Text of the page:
Hungary’s controversial new media regulator has got straight down to business with plans to auction 4G spectrum by the year-end, despite objections from carriers.
A spokesman for the newly formed National Media and Telecoms Authority (NMHH) said the auction of spectrum in the 450MHz and 900MHz frequencies would raise 20 billion forints (€70.9 million), at a public hearing to announce the sale yesterday, WSJ.com reports.
The regulator hopes the auction will attract a fourth operator to the market, as it bids to grow mobile broadband coverage.
However, Magyar Telekom and Telenor Hungary used the public meeting to criticize the plan, claiming the time taken to auction the frequencies doesn’t take into account how quickly they will launch 4G services.
The duo appealed to the government to simply divvy out the available frequencies between themselves and Vodafone Hungary, the country’s third player.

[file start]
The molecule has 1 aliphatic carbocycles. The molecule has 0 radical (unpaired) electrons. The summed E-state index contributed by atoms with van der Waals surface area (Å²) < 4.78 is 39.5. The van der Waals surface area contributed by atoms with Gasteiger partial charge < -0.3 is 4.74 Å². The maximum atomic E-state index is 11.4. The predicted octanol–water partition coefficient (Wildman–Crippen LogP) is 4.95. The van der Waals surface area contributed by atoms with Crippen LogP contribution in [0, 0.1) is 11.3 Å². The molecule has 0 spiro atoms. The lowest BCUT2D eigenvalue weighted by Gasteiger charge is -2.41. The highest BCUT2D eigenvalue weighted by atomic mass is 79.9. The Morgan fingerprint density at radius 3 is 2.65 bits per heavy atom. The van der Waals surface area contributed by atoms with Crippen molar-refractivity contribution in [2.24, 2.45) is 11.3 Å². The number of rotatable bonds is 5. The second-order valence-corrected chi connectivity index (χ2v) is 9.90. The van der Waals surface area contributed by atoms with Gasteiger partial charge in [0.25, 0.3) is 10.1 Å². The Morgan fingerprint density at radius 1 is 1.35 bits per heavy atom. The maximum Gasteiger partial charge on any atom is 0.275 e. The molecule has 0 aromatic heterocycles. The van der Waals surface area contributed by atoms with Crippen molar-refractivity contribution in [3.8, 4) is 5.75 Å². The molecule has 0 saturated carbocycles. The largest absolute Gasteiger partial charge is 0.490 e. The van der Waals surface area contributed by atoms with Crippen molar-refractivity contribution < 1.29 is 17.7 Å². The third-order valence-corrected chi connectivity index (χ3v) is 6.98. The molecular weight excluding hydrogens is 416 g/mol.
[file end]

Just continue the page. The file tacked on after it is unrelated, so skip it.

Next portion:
Vodafone, meanwhile, picked up on the NMHH’s plan to revise frequency fees in 2011, claiming Hungary’s carriers pay over the odds when compared to the European Union average.
The regulator assured carriers the fees would not rise, WSJ reported.
Hungarian opposition parties said they would seek a judicial review of the legitimacy of the new regulator when it was formed by combining the National Radio and Television Board and National Communications Authority earlier this month.
They are concerned the NMHH has too much power, which could allow it to turn public radio and TV stations into government propaganda machines, local news site Politics.hu reported.